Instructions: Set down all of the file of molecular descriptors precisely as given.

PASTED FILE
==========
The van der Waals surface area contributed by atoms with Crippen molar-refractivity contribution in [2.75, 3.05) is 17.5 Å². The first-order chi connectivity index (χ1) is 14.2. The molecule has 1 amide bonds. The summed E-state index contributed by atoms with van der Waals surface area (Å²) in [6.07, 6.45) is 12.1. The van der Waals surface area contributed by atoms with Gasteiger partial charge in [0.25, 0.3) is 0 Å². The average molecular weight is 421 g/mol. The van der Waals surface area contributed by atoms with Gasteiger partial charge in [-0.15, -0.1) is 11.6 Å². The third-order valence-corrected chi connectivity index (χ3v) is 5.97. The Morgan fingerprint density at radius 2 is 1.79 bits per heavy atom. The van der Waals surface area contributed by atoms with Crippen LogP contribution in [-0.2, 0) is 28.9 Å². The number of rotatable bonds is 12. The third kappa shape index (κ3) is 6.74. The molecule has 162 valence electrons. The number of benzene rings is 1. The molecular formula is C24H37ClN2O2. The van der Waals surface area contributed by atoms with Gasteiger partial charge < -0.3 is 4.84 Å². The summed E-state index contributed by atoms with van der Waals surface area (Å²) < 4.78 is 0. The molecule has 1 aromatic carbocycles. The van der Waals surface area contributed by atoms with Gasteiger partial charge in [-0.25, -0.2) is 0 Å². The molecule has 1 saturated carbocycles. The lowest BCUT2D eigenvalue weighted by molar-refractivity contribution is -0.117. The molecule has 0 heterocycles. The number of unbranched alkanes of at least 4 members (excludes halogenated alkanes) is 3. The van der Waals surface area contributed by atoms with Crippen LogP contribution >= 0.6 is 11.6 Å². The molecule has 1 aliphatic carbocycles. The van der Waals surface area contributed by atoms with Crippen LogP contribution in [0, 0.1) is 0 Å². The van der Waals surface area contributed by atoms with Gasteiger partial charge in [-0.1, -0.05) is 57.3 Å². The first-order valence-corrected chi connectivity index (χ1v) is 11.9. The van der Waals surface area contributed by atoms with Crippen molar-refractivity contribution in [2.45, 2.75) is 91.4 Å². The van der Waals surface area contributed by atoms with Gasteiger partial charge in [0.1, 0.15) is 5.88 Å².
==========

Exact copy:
The van der Waals surface area contributed by atoms with Crippen molar-refractivity contribution in [2.75, 3.05) is 17.5 Å². The first-order chi connectivity index (χ1) is 14.2. The molecule has 1 amide bonds. The summed E-state index contributed by atoms with van der Waals surface area (Å²) in [6.07, 6.45) is 12.1. The van der Waals surface area contributed by atoms with Gasteiger partial charge in [0.25, 0.3) is 0 Å². The average molecular weight is 421 g/mol. The van der Waals surface area contributed by atoms with Gasteiger partial charge in [-0.15, -0.1) is 11.6 Å². The third-order valence-corrected chi connectivity index (χ3v) is 5.97. The Morgan fingerprint density at radius 2 is 1.79 bits per heavy atom. The van der Waals surface area contributed by atoms with Crippen LogP contribution in [-0.2, 0) is 28.9 Å². The number of rotatable bonds is 12. The third kappa shape index (κ3) is 6.74. The molecule has 162 valence electrons. The number of benzene rings is 1. The molecular formula is C24H37ClN2O2. The van der Waals surface area contributed by atoms with Gasteiger partial charge < -0.3 is 4.84 Å². The summed E-state index contributed by atoms with van der Waals surface area (Å²) < 4.78 is 0. The molecule has 1 aromatic carbocycles. The van der Waals surface area contributed by atoms with Gasteiger partial charge in [-0.25, -0.2) is 0 Å². The molecule has 1 saturated carbocycles. The lowest BCUT2D eigenvalue weighted by molar-refractivity contribution is -0.117. The molecule has 0 heterocycles. The number of unbranched alkanes of at least 4 members (excludes halogenated alkanes) is 3. The van der Waals surface area contributed by atoms with Crippen LogP contribution >= 0.6 is 11.6 Å². The molecule has 1 aliphatic carbocycles. The van der Waals surface area contributed by atoms with Crippen LogP contribution in [0, 0.1) is 0 Å². The van der Waals surface area contributed by atoms with Gasteiger partial charge in [-0.1, -0.05) is 57.3 Å². The first-order valence-corrected chi connectivity index (χ1v) is 11.9. The van der Waals surface area contributed by atoms with Crippen molar-refractivity contribution in [2.45, 2.75) is 91.4 Å². The van der Waals surface area contributed by atoms with Gasteiger partial charge in [0.1, 0.15) is 5.88 Å².